Icepick Registered User
#16

This is a good start.
1 and 2 beds are still overpriced (in Dublin) because of RA.
The state controls about 40% of the rental market and should do more with such enormous market power.

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#17

Icepick said:
This is a good start.
1 and 2 beds are still overpriced (in Dublin) because of RA.
The state controls about 40% of the rental market and should do more with such enormous market power.


Hopefully, these cuts will cause rents to go down in the major cities. Rent allowance has been killing the rental market for far too long. It was the base rate for years. 1 beds are particularly overpriced across the board.

Bullseye1 said:
Are these payments made indefinitely? How can the rest of the population be expected to subsidise this going forward?


Of course they are. Once you are in receipt of RA, it doesn't reduce or stop, unless your situation changes of course.

Alwayson Registered User
#18

cast_iron said:
Which makes perfect sense. It's the tenant that applied for the supplement, not the landlord. The landlord has the choice to do as he pleases, as he owns the place in a private capacity. The tenant is reliant on the state, so his contract (so to speak) is with them, and it's this agreement that is being altered.


In yesterday's Irish Times Joan Burton said that "she was aware of the difficulties that landlords faced, but said she was also sure landlords could understand that the Government had to look for savings...We’d like to see the Department and the taxpayer getting good value for money from landlords, from providers of accommodation, in relation to those 97,000 people who are supported on rent allowance.” The Government clearly has landlords in its sights, but is in a position to use the tenants to do the negotiation on its behalf.

#19

Alwayson said:
In yesterday's Irish Times Joan Burton said that "she was aware of the difficulties that landlords faced, but said she was also sure landlords could understand that the Government had to look for savings...We’d like to see the Department and the taxpayer getting good value for money from landlords, from providers of accommodation, in relation to those 97,000 people who are supported on rent allowance.” The Government clearly has landlords in its sights, but is in a position to use the tenants to do the negotiation on its behalf.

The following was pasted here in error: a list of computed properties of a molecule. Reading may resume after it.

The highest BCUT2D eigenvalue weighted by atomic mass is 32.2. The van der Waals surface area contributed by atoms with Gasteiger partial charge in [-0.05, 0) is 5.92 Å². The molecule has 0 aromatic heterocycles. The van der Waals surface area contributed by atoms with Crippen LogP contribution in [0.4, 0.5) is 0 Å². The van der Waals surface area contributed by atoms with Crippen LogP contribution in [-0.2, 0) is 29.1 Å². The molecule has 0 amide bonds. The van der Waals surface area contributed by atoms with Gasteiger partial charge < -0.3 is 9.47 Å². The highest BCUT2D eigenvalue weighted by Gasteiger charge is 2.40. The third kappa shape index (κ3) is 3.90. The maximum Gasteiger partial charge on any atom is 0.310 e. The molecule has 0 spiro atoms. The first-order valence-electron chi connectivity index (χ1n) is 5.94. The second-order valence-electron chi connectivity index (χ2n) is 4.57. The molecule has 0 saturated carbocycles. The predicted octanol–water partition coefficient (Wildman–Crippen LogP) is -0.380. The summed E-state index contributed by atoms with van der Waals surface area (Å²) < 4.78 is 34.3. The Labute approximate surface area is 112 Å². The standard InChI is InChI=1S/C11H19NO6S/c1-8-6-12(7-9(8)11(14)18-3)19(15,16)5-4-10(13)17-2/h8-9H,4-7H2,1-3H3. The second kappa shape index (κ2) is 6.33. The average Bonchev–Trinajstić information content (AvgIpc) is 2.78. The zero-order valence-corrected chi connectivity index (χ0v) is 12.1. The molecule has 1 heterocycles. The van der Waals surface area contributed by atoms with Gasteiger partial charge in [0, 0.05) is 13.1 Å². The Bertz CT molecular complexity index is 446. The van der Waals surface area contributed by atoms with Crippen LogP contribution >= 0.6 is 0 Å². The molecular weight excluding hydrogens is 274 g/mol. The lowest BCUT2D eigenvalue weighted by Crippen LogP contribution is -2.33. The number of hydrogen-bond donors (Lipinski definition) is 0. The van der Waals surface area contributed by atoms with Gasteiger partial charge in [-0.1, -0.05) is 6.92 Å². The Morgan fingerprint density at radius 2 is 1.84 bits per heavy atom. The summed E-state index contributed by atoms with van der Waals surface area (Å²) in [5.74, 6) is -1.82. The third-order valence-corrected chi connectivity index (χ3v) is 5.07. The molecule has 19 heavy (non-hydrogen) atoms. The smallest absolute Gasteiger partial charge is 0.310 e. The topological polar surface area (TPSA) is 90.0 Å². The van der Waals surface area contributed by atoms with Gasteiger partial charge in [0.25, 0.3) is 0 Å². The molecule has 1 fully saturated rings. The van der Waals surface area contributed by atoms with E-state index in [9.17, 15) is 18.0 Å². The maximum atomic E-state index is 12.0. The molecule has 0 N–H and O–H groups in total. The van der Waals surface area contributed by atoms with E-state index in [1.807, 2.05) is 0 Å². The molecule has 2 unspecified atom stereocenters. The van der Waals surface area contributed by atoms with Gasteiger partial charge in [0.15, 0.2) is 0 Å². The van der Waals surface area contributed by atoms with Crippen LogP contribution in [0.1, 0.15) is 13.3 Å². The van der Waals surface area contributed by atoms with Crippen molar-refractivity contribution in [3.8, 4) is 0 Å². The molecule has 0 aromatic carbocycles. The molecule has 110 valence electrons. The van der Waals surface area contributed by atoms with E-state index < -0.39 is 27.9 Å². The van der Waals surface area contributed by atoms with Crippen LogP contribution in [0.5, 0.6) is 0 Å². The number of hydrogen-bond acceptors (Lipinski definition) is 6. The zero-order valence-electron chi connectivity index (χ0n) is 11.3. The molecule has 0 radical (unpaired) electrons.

Did they not introduce a household charge, isn't that going directly after landlords?

What do you want them to do, negotiate rents on the rent allowance recipients behalf?

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Alwayson Registered User
#20

thebman said:
Did they not introduce a household charge, isn't that going directly after landlords?

What do you want them to do, negotiate rents on the rent allowance recipients behalf?


The Social Protection doesn't negotiate, they publish a limit which is non negotiable. The tenant and the landlord are left to negotiate something which is non negotiable. This doesn't add any value to the process. The SP has the landlords PPS and they know how much rent they are charging the tenant. If they want the landlord to lower this, I don't see why they can't write directly to him and tell him. If he agrees, the SP continues to pay the tenant a rent supplement, at the reduced rate. If the landlord doesn't agree, then the SP reduces the rent supplement to ZERO, leaving the tenant with no choice but to leave the property.

What actually happens is that the Social Protection sent me rent review forms in May, then again in Dec and in both cases I sent these onto the landlord to confirm the rent. SP then reduced the rent limits in January, so when the Dec form comes back it will be rejected for being over the limit, I will be sent a new set of forms which I will fill in again, send to the landlord again in the hope he will agree to the reduced amount, and when I get those back for the second time I will send them to Social Protection. Lots more form filling, form checking and paper consumption than if the Social Protection contacted the landlord directly.